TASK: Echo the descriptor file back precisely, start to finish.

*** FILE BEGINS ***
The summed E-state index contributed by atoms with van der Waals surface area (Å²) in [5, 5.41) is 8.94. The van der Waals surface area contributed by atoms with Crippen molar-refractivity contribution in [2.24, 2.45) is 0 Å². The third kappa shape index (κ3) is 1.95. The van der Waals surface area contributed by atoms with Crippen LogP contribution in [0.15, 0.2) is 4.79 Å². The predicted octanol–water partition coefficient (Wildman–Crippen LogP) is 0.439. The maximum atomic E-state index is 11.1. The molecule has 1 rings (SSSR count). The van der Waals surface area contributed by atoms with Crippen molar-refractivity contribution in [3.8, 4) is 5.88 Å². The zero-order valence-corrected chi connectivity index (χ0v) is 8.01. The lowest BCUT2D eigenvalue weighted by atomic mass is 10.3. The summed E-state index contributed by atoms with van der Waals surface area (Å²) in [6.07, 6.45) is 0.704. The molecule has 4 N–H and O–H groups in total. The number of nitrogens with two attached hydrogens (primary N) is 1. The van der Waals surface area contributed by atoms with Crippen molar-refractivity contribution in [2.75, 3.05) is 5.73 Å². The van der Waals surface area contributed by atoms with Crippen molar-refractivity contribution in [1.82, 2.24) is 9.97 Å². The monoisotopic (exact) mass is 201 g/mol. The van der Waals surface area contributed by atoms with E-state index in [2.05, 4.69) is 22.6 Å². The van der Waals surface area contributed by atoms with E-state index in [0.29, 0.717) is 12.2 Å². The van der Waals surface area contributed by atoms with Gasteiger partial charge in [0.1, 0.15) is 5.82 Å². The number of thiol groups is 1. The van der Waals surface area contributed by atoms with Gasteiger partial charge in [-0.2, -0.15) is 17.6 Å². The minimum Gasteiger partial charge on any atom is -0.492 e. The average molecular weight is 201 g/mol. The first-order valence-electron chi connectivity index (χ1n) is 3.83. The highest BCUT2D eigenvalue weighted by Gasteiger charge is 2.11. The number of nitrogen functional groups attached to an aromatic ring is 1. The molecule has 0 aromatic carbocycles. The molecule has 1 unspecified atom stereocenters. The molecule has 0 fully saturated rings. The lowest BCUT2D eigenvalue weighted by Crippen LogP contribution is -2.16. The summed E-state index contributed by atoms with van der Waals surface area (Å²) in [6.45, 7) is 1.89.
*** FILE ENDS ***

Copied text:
The summed E-state index contributed by atoms with van der Waals surface area (Å²) in [5, 5.41) is 8.94. The van der Waals surface area contributed by atoms with Crippen molar-refractivity contribution in [2.24, 2.45) is 0 Å². The third kappa shape index (κ3) is 1.95. The van der Waals surface area contributed by atoms with Crippen LogP contribution in [0.15, 0.2) is 4.79 Å². The predicted octanol–water partition coefficient (Wildman–Crippen LogP) is 0.439. The maximum atomic E-state index is 11.1. The molecule has 1 rings (SSSR count). The van der Waals surface area contributed by atoms with Crippen molar-refractivity contribution in [3.8, 4) is 5.88 Å². The zero-order valence-corrected chi connectivity index (χ0v) is 8.01. The lowest BCUT2D eigenvalue weighted by atomic mass is 10.3. The summed E-state index contributed by atoms with van der Waals surface area (Å²) in [6.07, 6.45) is 0.704. The molecule has 4 N–H and O–H groups in total. The number of nitrogens with two attached hydrogens (primary N) is 1. The van der Waals surface area contributed by atoms with Crippen molar-refractivity contribution in [2.75, 3.05) is 5.73 Å². The van der Waals surface area contributed by atoms with Crippen molar-refractivity contribution in [1.82, 2.24) is 9.97 Å². The monoisotopic (exact) mass is 201 g/mol. The van der Waals surface area contributed by atoms with E-state index in [2.05, 4.69) is 22.6 Å². The van der Waals surface area contributed by atoms with E-state index in [0.29, 0.717) is 12.2 Å². The van der Waals surface area contributed by atoms with Gasteiger partial charge in [0.1, 0.15) is 5.82 Å². The number of thiol groups is 1. The van der Waals surface area contributed by atoms with Gasteiger partial charge in [-0.2, -0.15) is 17.6 Å². The minimum Gasteiger partial charge on any atom is -0.492 e. The average molecular weight is 201 g/mol. The first-order valence-electron chi connectivity index (χ1n) is 3.83. The highest BCUT2D eigenvalue weighted by Gasteiger charge is 2.11. The number of nitrogen functional groups attached to an aromatic ring is 1. The molecule has 0 aromatic carbocycles. The molecule has 1 unspecified atom stereocenters. The molecule has 0 fully saturated rings. The lowest BCUT2D eigenvalue weighted by Crippen LogP contribution is -2.16. The summed E-state index contributed by atoms with van der Waals surface area (Å²) in [6.45, 7) is 1.89.